This has to violate some type of word count limit.

Jun 23, 2009 08:41 AM
rating: 2

This piece was very good, but it lacked a "point". Yes, stolen base numbers are down now because there are so many better hitters. If that was the point, it was pretty weak. I was disappointed by the ending. I read the last sentence, viewed the charts, then expected a bit more talking about what I just saw. Thumbs up anyway because I've found your articles to be the most out-of-the box, and your writing is quite good. But as Will said, it felt like a first draft.

Jun 23, 2009 10:42 AM
rating: 1
Mike M

Like Chris, I found myself wondering what the point was. I also share Will's conclusion about the "draftiness" of the writing. Brian's syntax makes it difficult to follow his logic at points and there were a number of points of word choice, tense and number disagreement that jarred my reading enjoyment. Clearly these would go away with an editor's support, but I would hope that the author would do a better job of proof-reading his own work.
There were also several points that were made that seemed to beg for added comment. For example, the notion that stealing was at one point a market inefficiency demands that one contrast the value vs. the cost. Maybe this was implicit, but I didn't see it.
A second potential point where the analysis could have been deepened was the reference to the "cavernous" stadiums in St. Louis and Houston. Doesn't that just beg for a park-adjusted measure of the value of a steal?

Jun 23, 2009 13:25 PM
rating: 0
Brian Cartwright

I commented previously on how I would like to expand this research by looking at inning, outs and score to determine the importance of the steal, and runner, pitcher and catcher to determine the odds of success. The other item is run environment - you don't really know the value of the successful steal or caught stealing in a particular situation until you look at the pitcher and the next couple batters, and what park they are in. In the Astrodome, they knew runs where hard to come by, so the value of a steal was higher and the lost opportunity cost of the caught stealing was lower. There are probably very few times when it's good to run in Coors Field.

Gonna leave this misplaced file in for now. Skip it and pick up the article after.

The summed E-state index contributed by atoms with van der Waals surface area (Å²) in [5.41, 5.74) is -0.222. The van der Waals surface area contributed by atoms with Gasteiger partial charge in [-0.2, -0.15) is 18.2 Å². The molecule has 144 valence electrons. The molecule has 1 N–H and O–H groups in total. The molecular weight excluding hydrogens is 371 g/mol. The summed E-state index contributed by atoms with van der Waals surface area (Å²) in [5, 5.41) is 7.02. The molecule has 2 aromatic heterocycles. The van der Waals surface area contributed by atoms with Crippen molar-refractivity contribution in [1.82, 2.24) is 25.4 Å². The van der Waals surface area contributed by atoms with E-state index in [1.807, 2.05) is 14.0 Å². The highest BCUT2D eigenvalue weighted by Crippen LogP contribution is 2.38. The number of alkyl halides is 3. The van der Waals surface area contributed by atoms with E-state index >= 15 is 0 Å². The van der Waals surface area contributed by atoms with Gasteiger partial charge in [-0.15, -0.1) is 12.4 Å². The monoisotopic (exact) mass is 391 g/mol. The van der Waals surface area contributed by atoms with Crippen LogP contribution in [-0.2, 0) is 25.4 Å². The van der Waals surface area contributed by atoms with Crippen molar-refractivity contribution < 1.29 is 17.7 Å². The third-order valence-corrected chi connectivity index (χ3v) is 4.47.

Jun 23, 2009 15:14 PM
rating: 1
BP staff member Will Carroll
BP staff

Brian -- is there a way to simulate those next few batters given what we know (steal, pitcher, park) and come up with a range that would perhaps help know the value even more precisely?

I'd be curious to see a chart of park-adjusted steal "break evens."

Jun 25, 2009 07:06 AM
Richard Bergstrom

ALong similar lines, I'm curious about the quality of pitcher... I wonder if there's a point where a pitcher is so bad that a stolen base isn't worth risking. Or perhaps a pitcher is so good that stealing third base is a good option.

Jun 25, 2009 07:13 AM
rating: 0

It would be interesting to know this stuff, but it's of questionable utility - the baserunner or manager can't possibly determine whether there is an 80% chance of success vs. a 65% chance of success.

Jun 26, 2009 07:56 AM
rating: 0
Richard Bergstrom

They can make a pretty good guess. Each pitcher's delivery to the plate and how quick the catcher throws it to second is included in a lot of scouting reports.

Jun 26, 2009 12:27 PM
rating: 0